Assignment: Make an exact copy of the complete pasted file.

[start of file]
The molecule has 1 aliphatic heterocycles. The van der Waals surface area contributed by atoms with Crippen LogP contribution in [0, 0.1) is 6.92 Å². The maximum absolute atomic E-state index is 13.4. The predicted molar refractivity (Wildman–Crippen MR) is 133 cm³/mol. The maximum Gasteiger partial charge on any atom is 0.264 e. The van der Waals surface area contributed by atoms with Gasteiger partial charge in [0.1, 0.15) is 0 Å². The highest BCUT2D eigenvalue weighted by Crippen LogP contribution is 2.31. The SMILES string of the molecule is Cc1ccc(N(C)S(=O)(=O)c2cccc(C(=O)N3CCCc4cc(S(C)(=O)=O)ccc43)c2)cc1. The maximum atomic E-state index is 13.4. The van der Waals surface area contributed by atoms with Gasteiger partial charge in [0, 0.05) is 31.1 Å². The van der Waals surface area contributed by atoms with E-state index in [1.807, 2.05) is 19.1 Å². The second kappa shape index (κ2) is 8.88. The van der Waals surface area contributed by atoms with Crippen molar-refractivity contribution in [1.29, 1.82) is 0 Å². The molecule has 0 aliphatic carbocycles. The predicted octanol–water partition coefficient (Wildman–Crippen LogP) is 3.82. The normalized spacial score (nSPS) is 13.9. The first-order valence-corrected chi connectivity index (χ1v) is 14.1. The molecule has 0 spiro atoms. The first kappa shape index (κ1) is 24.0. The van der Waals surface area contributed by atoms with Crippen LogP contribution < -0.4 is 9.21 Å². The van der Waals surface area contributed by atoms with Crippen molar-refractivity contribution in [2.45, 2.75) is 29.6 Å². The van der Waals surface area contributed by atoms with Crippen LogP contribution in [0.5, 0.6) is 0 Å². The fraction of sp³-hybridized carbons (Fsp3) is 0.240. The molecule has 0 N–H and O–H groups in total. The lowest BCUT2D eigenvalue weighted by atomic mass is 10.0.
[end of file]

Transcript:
The molecule has 1 aliphatic heterocycles. The van der Waals surface area contributed by atoms with Crippen LogP contribution in [0, 0.1) is 6.92 Å². The maximum absolute atomic E-state index is 13.4. The predicted molar refractivity (Wildman–Crippen MR) is 133 cm³/mol. The maximum Gasteiger partial charge on any atom is 0.264 e. The van der Waals surface area contributed by atoms with Gasteiger partial charge in [0.1, 0.15) is 0 Å². The highest BCUT2D eigenvalue weighted by Crippen LogP contribution is 2.31. The SMILES string of the molecule is Cc1ccc(N(C)S(=O)(=O)c2cccc(C(=O)N3CCCc4cc(S(C)(=O)=O)ccc43)c2)cc1. The maximum atomic E-state index is 13.4. The van der Waals surface area contributed by atoms with Gasteiger partial charge in [0, 0.05) is 31.1 Å². The van der Waals surface area contributed by atoms with E-state index in [1.807, 2.05) is 19.1 Å². The second kappa shape index (κ2) is 8.88. The van der Waals surface area contributed by atoms with Crippen molar-refractivity contribution in [1.29, 1.82) is 0 Å². The molecule has 0 aliphatic carbocycles. The predicted octanol–water partition coefficient (Wildman–Crippen LogP) is 3.82. The normalized spacial score (nSPS) is 13.9. The first-order valence-corrected chi connectivity index (χ1v) is 14.1. The molecule has 0 spiro atoms. The first kappa shape index (κ1) is 24.0. The van der Waals surface area contributed by atoms with Crippen LogP contribution < -0.4 is 9.21 Å². The van der Waals surface area contributed by atoms with Crippen molar-refractivity contribution in [2.45, 2.75) is 29.6 Å². The van der Waals surface area contributed by atoms with Crippen LogP contribution in [0.5, 0.6) is 0 Å². The fraction of sp³-hybridized carbons (Fsp3) is 0.240. The molecule has 0 N–H and O–H groups in total. The lowest BCUT2D eigenvalue weighted by atomic mass is 10.0.